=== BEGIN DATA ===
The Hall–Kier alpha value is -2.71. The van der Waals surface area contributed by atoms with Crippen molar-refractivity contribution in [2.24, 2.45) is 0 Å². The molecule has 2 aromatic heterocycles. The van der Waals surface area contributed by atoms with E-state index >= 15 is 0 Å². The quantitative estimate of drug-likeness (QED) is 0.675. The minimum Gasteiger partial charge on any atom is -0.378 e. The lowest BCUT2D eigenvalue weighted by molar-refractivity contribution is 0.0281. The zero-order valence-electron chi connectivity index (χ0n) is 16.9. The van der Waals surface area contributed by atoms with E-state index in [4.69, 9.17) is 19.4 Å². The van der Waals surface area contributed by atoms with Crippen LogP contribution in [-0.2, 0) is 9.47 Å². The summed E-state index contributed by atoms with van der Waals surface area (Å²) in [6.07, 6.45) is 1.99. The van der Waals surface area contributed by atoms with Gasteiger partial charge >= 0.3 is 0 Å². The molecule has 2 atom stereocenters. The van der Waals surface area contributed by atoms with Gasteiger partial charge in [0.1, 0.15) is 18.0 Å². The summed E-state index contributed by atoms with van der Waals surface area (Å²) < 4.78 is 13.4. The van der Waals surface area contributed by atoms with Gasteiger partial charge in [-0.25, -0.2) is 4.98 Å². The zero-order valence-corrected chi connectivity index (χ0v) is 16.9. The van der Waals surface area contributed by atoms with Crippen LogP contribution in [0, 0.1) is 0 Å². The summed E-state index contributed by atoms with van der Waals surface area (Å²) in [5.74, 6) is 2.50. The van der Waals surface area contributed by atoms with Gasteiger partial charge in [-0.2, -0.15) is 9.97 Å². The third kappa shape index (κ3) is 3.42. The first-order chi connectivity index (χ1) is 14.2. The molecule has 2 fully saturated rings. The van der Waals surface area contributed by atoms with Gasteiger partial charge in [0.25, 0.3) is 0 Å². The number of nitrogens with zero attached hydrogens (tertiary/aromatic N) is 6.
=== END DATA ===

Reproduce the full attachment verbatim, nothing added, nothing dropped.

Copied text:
The Hall–Kier alpha value is -2.71. The van der Waals surface area contributed by atoms with Crippen molar-refractivity contribution in [2.24, 2.45) is 0 Å². The molecule has 2 aromatic heterocycles. The van der Waals surface area contributed by atoms with E-state index >= 15 is 0 Å². The quantitative estimate of drug-likeness (QED) is 0.675. The minimum Gasteiger partial charge on any atom is -0.378 e. The lowest BCUT2D eigenvalue weighted by molar-refractivity contribution is 0.0281. The zero-order valence-electron chi connectivity index (χ0n) is 16.9. The van der Waals surface area contributed by atoms with E-state index in [4.69, 9.17) is 19.4 Å². The van der Waals surface area contributed by atoms with Crippen LogP contribution in [-0.2, 0) is 9.47 Å². The summed E-state index contributed by atoms with van der Waals surface area (Å²) in [6.07, 6.45) is 1.99. The van der Waals surface area contributed by atoms with Gasteiger partial charge >= 0.3 is 0 Å². The molecule has 2 atom stereocenters. The van der Waals surface area contributed by atoms with Gasteiger partial charge in [0.1, 0.15) is 18.0 Å². The summed E-state index contributed by atoms with van der Waals surface area (Å²) < 4.78 is 13.4. The van der Waals surface area contributed by atoms with Gasteiger partial charge in [-0.25, -0.2) is 4.98 Å². The zero-order valence-corrected chi connectivity index (χ0v) is 16.9. The van der Waals surface area contributed by atoms with Crippen LogP contribution in [0, 0.1) is 0 Å². The summed E-state index contributed by atoms with van der Waals surface area (Å²) in [5.74, 6) is 2.50. The van der Waals surface area contributed by atoms with Gasteiger partial charge in [-0.2, -0.15) is 9.97 Å². The third kappa shape index (κ3) is 3.42. The first-order chi connectivity index (χ1) is 14.2. The molecule has 2 fully saturated rings. The van der Waals surface area contributed by atoms with Gasteiger partial charge in [0.25, 0.3) is 0 Å². The number of nitrogens with zero attached hydrogens (tertiary/aromatic N) is 6.